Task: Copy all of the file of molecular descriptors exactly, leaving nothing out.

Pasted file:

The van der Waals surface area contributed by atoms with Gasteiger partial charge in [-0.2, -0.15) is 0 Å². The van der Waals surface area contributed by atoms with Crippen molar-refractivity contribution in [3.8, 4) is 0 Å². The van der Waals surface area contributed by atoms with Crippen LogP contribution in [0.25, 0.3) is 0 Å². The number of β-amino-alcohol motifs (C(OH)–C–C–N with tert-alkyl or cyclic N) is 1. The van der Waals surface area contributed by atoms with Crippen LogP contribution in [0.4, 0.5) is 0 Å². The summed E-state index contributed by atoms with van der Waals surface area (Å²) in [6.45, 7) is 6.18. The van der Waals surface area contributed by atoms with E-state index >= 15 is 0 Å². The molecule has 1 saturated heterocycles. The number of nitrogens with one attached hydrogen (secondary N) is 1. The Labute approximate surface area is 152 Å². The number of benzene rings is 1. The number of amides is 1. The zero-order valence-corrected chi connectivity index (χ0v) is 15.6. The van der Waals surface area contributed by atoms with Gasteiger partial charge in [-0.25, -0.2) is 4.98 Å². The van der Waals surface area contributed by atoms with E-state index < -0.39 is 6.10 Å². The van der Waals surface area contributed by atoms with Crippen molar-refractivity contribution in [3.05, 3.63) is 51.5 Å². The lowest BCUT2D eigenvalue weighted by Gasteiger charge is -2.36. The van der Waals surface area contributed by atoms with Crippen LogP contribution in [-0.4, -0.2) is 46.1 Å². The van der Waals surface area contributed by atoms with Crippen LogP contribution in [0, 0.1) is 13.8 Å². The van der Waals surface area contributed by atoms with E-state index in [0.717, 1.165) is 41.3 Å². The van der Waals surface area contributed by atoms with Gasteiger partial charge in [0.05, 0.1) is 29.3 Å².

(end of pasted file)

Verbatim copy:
The van der Waals surface area contributed by atoms with Gasteiger partial charge in [-0.2, -0.15) is 0 Å². The van der Waals surface area contributed by atoms with Crippen molar-refractivity contribution in [3.8, 4) is 0 Å². The van der Waals surface area contributed by atoms with Crippen LogP contribution in [0.25, 0.3) is 0 Å². The number of β-amino-alcohol motifs (C(OH)–C–C–N with tert-alkyl or cyclic N) is 1. The van der Waals surface area contributed by atoms with Crippen LogP contribution in [0.4, 0.5) is 0 Å². The summed E-state index contributed by atoms with van der Waals surface area (Å²) in [6.45, 7) is 6.18. The van der Waals surface area contributed by atoms with E-state index >= 15 is 0 Å². The molecule has 1 saturated heterocycles. The number of nitrogens with one attached hydrogen (secondary N) is 1. The Labute approximate surface area is 152 Å². The number of benzene rings is 1. The number of amides is 1. The zero-order valence-corrected chi connectivity index (χ0v) is 15.6. The van der Waals surface area contributed by atoms with Gasteiger partial charge in [-0.25, -0.2) is 4.98 Å². The van der Waals surface area contributed by atoms with E-state index < -0.39 is 6.10 Å². The van der Waals surface area contributed by atoms with Crippen molar-refractivity contribution in [3.05, 3.63) is 51.5 Å². The lowest BCUT2D eigenvalue weighted by Gasteiger charge is -2.36. The van der Waals surface area contributed by atoms with Crippen LogP contribution in [-0.4, -0.2) is 46.1 Å². The van der Waals surface area contributed by atoms with Crippen LogP contribution in [0, 0.1) is 13.8 Å². The van der Waals surface area contributed by atoms with E-state index in [0.717, 1.165) is 41.3 Å². The van der Waals surface area contributed by atoms with Gasteiger partial charge in [0.05, 0.1) is 29.3 Å².